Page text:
, Newburyport, MA


November 13, 2012

Republicans let others define them

To the editor:

As an active member of the Grand Old Party, many of my friends and associates wanted to know how I was feeling the day after the presidential election. As Salisbury Republican Town Committee chairman and town captain for both Brown and Tisei, you can say I was pretty active in the elections.

As I thought about it, though, you could say I didn’t really feel anything. No remorse, no anger, no real surprise. I guess I was somewhat surprised by the Tierney/Tisei outcome. Richard Tisei ran a great campaign and is unquestionably qualified and is a real likeable guy. But then this is Massachusetts.

Now a few days later I can honestly say that I’m beginning to feel the anger. But I’m not angry at the election outcome or the Democrats. Already, everyone from Democratic pundits to the talking heads

to even the U.S. House leadership (a Republican) is saying we, the Republican Party, must accept the beliefs and policies of the Democrats. We’ll never win the White House again if we don’t “smarten up.” I say the opposite is true.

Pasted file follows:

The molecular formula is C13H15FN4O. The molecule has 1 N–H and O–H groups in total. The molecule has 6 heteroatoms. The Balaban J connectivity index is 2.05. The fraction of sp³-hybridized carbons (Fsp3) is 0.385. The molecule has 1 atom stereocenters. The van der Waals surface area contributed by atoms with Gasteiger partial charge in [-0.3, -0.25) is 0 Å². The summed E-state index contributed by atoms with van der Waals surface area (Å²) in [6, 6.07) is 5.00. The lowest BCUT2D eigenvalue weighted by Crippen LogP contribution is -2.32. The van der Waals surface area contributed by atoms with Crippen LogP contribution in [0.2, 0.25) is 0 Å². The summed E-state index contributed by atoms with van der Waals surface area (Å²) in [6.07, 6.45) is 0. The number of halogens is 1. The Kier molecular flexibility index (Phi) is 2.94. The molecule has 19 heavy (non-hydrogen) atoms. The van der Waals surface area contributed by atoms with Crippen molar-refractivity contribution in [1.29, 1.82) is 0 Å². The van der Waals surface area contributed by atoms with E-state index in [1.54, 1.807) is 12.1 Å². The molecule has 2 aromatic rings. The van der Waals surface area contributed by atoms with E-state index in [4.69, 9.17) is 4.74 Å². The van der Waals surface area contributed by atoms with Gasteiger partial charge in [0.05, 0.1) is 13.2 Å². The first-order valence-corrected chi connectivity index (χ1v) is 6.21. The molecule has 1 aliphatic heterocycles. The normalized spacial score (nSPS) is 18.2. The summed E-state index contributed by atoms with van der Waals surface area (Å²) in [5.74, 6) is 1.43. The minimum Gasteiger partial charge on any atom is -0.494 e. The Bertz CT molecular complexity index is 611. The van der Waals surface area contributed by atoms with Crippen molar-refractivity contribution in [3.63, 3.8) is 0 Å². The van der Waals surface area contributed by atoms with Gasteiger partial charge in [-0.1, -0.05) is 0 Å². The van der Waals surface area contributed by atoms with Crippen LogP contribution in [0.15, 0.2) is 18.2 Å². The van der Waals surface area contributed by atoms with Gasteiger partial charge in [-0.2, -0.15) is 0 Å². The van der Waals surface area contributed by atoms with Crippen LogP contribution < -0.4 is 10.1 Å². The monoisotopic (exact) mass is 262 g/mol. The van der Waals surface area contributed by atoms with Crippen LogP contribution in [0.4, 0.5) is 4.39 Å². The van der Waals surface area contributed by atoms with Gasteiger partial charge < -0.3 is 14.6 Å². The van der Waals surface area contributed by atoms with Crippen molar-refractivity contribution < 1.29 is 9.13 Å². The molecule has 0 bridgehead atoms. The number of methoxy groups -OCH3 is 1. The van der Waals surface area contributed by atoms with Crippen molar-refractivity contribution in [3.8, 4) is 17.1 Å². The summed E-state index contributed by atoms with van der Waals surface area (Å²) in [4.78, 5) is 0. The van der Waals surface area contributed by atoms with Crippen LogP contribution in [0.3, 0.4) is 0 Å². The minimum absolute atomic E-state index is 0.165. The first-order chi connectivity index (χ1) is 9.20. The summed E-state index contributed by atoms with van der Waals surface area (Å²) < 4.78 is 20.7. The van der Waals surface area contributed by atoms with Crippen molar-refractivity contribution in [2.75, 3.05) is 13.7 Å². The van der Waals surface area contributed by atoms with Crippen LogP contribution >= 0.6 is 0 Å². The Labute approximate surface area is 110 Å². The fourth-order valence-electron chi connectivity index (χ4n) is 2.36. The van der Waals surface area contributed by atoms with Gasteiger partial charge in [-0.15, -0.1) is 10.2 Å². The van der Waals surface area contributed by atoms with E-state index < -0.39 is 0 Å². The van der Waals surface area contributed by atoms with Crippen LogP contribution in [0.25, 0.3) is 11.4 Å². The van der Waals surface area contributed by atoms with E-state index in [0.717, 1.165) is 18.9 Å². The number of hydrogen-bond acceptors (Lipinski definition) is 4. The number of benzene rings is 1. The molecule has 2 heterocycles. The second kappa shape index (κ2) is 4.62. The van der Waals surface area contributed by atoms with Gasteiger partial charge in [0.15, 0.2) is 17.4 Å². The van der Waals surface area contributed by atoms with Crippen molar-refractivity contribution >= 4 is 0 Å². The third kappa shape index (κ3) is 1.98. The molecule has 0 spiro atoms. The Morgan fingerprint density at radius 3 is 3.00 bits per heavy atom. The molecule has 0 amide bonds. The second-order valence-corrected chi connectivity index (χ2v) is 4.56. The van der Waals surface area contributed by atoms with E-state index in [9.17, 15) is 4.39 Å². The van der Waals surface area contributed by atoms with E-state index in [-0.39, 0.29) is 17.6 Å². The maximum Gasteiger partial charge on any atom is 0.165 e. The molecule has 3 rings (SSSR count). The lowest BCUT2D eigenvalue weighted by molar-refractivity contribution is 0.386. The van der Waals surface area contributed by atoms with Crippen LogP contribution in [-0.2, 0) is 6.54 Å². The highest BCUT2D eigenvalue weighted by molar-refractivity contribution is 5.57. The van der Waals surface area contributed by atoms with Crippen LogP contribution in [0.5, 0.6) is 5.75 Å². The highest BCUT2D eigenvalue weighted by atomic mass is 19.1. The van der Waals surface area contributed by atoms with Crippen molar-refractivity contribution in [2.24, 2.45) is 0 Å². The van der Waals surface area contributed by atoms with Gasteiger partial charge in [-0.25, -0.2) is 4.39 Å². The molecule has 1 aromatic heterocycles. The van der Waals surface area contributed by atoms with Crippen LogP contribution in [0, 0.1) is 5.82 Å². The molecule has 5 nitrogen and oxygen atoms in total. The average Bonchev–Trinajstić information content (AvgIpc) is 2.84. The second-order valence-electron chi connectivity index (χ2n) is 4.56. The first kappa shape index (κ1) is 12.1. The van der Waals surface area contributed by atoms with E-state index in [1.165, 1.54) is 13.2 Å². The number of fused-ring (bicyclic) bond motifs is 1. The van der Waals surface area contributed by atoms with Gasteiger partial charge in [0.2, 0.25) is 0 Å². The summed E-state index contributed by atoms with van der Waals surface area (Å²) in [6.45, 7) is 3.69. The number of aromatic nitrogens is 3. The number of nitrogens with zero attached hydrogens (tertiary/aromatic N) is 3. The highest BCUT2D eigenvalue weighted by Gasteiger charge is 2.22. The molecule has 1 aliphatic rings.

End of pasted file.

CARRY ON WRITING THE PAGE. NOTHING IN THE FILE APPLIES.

So why did Scott Brown and Mitt Romney lose? Because we allowed the other side to define the argument. Instead of the economy, we were dragged into a discussion about birth control. Instead of the unemployment rate, which by the way, according to the U6 number on the Bureau of Labor Statistics website, is 14.6 percent, not 7.9 percent. And my favorite, even though the Democrats have already cut $750,000,000 out of the Medicaid program, we, the Republicans, were going to take it all away. People really believed that?

No, Scott Brown and Mitt Romney lost because they either forgot or chose to ignore why the Republicans were so successful in 2010. It was a country-wide backlash against liberal ideas and Obamacare that allowed the Tea Party and other conservative thinkers to be so successful. It’s what elected Scott Brown in the first place. And if you look around the country at this election, the candidates who won were conservative, not somewhat left-leaning moderates. Mitt Romney got fewer votes from Mormons than John McCain. Three million Republicans stayed home rather than voting for leadership that didn’t or wouldn’t embrace conservative values.

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